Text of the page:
If for one moment anyone has the notion that for-profit health insurance companies are in the business of guarding the health (or wealth) of policyholders, that notion ought to be quickly dismissed in favor of the truth. For-profit health insurance giants guard profits.
I arrived outside the WellPoint annual shareholders meeting in a hotel in Indianapolis yesterday to be greeted by more guards (and some armed) than I have seen surrounding President Obama at times. Apparently just the prospect of having some of the legal shareholders question the business practices and ethics of the WellPoint board and CEO Angela Braly was very scary for the company and its elite leaders.
Some of the shareholders have in recent years put forward a resolution supporting WellPoint’s return to its non-profit roots. After last year’s meeting, the resolution earned 9.6 percent or 30,000,000 shareholder votes. The current leadership doesn’t like that nor do they like the efforts of the shareholders who keep challenging them.
One shareholder asked Ms. Braly at yesterday’s tightly controlled and guarded meeting, as a sort of speakers’ “shot clock” counted down her speaking time, “Tell me, Ms. Braly, could you please explain what you do that warrants a salary ($13.5 million annually) that is more than 375 public school teachers in Indiana earn?” Braly’s answer was a classic. No shot-clock running for the CEO as she explained that the board sets her compensation and it has to be competitive with the other comparable giants in the insurance industry. It is a breathtaking demonstration of greed and hubris.
I wondered how we have allowed this country to amble onward to the point where 1,275 Americans who carry health insurance go bankrupt every single day (if the courts stayed open seven days a week) while an insurance company CEO like Angela Braly pockets $140,000 for her day’s salary. Every day.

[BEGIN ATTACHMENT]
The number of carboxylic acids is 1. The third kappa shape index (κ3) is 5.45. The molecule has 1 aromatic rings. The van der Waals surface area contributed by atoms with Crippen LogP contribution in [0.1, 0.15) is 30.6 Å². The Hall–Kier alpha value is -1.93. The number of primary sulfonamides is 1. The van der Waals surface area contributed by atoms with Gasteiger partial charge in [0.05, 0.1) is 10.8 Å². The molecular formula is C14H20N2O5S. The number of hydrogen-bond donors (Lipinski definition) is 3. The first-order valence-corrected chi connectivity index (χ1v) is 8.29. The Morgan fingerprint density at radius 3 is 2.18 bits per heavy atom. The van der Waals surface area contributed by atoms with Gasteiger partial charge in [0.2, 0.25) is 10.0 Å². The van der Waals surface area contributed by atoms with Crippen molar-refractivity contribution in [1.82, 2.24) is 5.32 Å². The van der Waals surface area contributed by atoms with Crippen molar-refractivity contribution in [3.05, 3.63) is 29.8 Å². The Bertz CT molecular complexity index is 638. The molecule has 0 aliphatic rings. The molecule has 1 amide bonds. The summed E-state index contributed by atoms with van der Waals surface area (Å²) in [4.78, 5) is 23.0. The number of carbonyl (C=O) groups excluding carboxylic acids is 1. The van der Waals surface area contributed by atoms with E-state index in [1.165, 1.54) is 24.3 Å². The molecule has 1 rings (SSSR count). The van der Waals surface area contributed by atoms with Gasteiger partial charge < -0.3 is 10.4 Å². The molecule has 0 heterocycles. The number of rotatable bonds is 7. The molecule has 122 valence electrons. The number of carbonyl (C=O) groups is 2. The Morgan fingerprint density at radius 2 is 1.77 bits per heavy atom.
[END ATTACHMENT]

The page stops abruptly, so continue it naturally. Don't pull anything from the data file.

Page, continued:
That’s quite a lot of money that doesn’t go to healthcare. That’s quite a lot of money for one person to earn in one day. That may be why such scary guards are needed outside WellPoint shareholder meetings – they wouldn’t want CEO Braly to have to mix it up with any of the policyholders or others who might question too directly what value the for-profit health insurance industry adds to the U.S. healthcare system. I also wondered how much money those guards cost. And the shot clocks to keep pesky questions to a minimum? And how about the pro-Angela and pro-profit softball questions planted in the room?
WellPoint, like the other major insurance giants, can claim the best profits ever this year. Times are good at the top. Things are not so good for millions of Americans who want for decent healthcare within a system that provides a progressively financed, single standard of high quality care. Medicare for all would be nice. The American Health Security Act of 2011, S915/HR1200 as offered by Sen. Bernie Sanders, I-VT, and Rep. Jim McDermott, D-WA, provides a model for moving forward. Public financing (yes, a single payer system) coupled with public and private delivery (not a single provider). No insurance giants paying huge board compensations and CEO salaries. No armed guards protecting the profit.
Outside the City Market in Indianapolis, in the rain and with no need for guards, the advocates of healthcare sanity gathered – and I was thrilled to be among the Hoosiers for a Commonsense Health Plan. We affirmed our commitment to the work ahead and to one another. We sang. We are shareholders in a society that values more than profit – we value behaving justly and humanely, and we’d like a healthcare system that reflects that.
Forgive my repetition of the theme, but health insurance is not healthcare. Health insurance is a financial product. Health insurance is a financial product sold to protect health and wealth which may well do neither. Health insurance is a defective financial product for millions of people who made what we felt were responsible decisions about protecting ourselves and our families from financial or health disaster with health insurance products that have loopholes and flaws big enough to leave thousands dead every year and hundreds of thousands bankrupt.
I will never have the salary or earnings of insurance CEOs like WellPoint’s Angela Braly. That’s OK by me because I’ll also, I hope, never need guards to keep those I have harmed and those I would harm from questioning me about why. But, my life and the lives of my loved ones, my neighbors and my friends are surely as valuable in terms of access to healthcare in America in 2011. The day will come.